Sheikh Hasina, Bangladesh mass graves
Pavel Rahman/AP
Bangladesh Prime minister Sheikh Hasina

Behind the Mutiny Within Bangladesh’s Army

March 04, 2009 07:30 AM
by Shannon Firth
Police continue to search mass graves and name suspects while the new Prime Minister Sheikh Hasina tries to restore order.

Tragedy in Bangladesh

Early on the morning of Feb. 25, more than 80 army officers were murdered during a meeting of the Bangladesh Rifles (BDR) at their headquarters in Dhaka. The Bangladesh Rifles are a group of paramilitary border guards who call themselves “The Vigilant Sentinels of Our National Frontier.”

The Daily Star, a Bengali newspaper, announced that police named six of the accused mutineers, including Touhidul Alam, deputy assistant director of the BDR. The police chief has accused more than 1,000 others for their alleged involvement in the massacre.

Last week, scores of bodies were found buried in mass graves, many so mutilated that they were unrecognizable. Time magazine reports that dozens of other officers are still missing and are likely dead. In addition, unofficial reports claim relatives of some officers were also raped and killed. There is confirmation that the wife of the BDR’s commanding officer was murdered.

The motivation behind the mutiny is still uncertain. Although there has been tension over the border guards’ wages, Time magazine theorizes that “the extent of the carnage now appears to raise concerns about the depths of the anger that led to the uprising.”

Al-Jazeera journalist Nicolas Haque reported that most people believed the mutiny had been “pre-planned” as the perpetrators knew where in the army compound to find individual targets. Haque also observed, “The common perception here is that various groups of paramilitary groups and army officers are involved in corruption, many of them believed to be competing for business interests including offshore oil exploration.”

According to Time, the people’s response to newly elected Prime Minister Sheikh Hasina, and her handling of the crisis, has been positive overall. However, some critics argue that instead of trying to negotiate with the mutineers, she should have ordered troops to storm the headquarters. Some of the mutineers surrendered Thursday evening.

Brig. Gen. Shahedul Anam Khan, an ex-senior army officer, defended the prime minister’s actions, saying, “If they had stormed the compound and it had gone wrong, it could have been an even worse catastrophe."

Zafar Sobhan, a writer for Time, wrote, “[T]he prime minister's challenge now will be to ensure that the anger within the armed forces is kept in check and poses no renewed threat to the authority of her fledgling democratic government.”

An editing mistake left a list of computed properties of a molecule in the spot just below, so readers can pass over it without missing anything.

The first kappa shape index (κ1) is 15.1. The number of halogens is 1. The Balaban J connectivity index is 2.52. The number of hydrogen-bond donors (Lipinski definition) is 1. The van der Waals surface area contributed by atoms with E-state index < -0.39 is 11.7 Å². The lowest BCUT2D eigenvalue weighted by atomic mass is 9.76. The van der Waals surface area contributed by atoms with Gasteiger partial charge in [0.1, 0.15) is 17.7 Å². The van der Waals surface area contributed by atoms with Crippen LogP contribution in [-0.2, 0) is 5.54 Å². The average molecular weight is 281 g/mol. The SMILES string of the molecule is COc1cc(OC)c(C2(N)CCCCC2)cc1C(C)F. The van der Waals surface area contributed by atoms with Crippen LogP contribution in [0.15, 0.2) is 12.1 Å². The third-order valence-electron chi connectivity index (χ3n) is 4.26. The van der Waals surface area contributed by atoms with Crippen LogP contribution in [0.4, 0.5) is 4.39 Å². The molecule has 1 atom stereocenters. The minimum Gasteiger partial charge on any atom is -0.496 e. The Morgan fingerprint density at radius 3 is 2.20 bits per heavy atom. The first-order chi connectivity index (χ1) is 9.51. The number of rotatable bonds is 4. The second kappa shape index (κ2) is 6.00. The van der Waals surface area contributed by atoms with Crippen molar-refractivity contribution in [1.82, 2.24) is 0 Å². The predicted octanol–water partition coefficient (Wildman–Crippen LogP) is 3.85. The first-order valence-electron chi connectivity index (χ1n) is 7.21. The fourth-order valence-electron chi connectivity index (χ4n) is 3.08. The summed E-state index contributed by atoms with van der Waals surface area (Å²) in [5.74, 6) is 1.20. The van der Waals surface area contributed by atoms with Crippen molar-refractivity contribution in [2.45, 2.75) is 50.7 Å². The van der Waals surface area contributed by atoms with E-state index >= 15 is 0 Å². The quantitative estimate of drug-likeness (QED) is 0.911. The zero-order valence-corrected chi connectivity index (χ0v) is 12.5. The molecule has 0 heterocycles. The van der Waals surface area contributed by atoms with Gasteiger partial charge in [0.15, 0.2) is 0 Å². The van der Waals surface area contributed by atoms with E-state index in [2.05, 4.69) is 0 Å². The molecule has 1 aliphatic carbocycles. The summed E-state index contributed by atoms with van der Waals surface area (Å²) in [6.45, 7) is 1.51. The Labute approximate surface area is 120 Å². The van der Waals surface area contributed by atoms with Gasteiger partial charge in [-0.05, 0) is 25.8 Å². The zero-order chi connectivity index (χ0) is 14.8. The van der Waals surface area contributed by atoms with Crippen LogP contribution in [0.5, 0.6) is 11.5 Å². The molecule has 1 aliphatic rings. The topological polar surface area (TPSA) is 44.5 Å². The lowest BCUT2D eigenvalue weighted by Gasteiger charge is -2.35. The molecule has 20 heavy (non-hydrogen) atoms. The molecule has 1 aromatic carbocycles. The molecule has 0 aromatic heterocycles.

Qwidget is loading...

Background: The two begums in Bangladesh

On Dec. 29, 2008, Bangladesh held its first elections in seven years. In relative terms, the process was largely peaceful, except for 18 reported injuries. The United News of Bangladesh agency reported that fighting erupted in the Madaripur district, 45 miles southwest of the capital of Dhaka, between supporters of opposing parties.

Sheikh Hasina of the Awami League Party and Khaleda Zia of the Bangladesh Nationalist Party represented the two begums (high-ranking Muslim women) in the elections. Hasina won the election with a two-thirds majority in parliament. In response, the Bangladesh Nationalist Party claimed voter fraud. However, The Daily Telegraph reported that more than 12 million “fake names” were removed from the lists prior to the election.

According to The Associated Press, the two begums “have traded power back and forth for 15 years in successive governments marked by corruption, mismanagement and paralyzing protests.” In 2007, an emergency government of technocrats formed when the elections were called off due to violence. Both Zia and Hasina served a year in prison on corruption charges. In September 2008, Zia was released and Hasina was allowed to return to Bangladesh after receiving medical treatment in the United States while on parole.

Key Player: Sheikh Hasina

The Daily Telegraph reported that Sheikh Hasina's father, Sheikh Mujibur Rahman, liberated Bangladesh from Pakistan in 1971. He was killed during a military coup in 1975. According to the National Web Portal of Bangladesh, all of Hasina’s family were killed except for her and her younger sister, Sheikh Rehana, who were both in West Germany at the time. Sheikh Hasina became president of Bangladesh’s Awami League in 1981 and was first elected to the post of prime minister in 1996.

Reference: Bangladesh


Most Recent Beyond The Headlines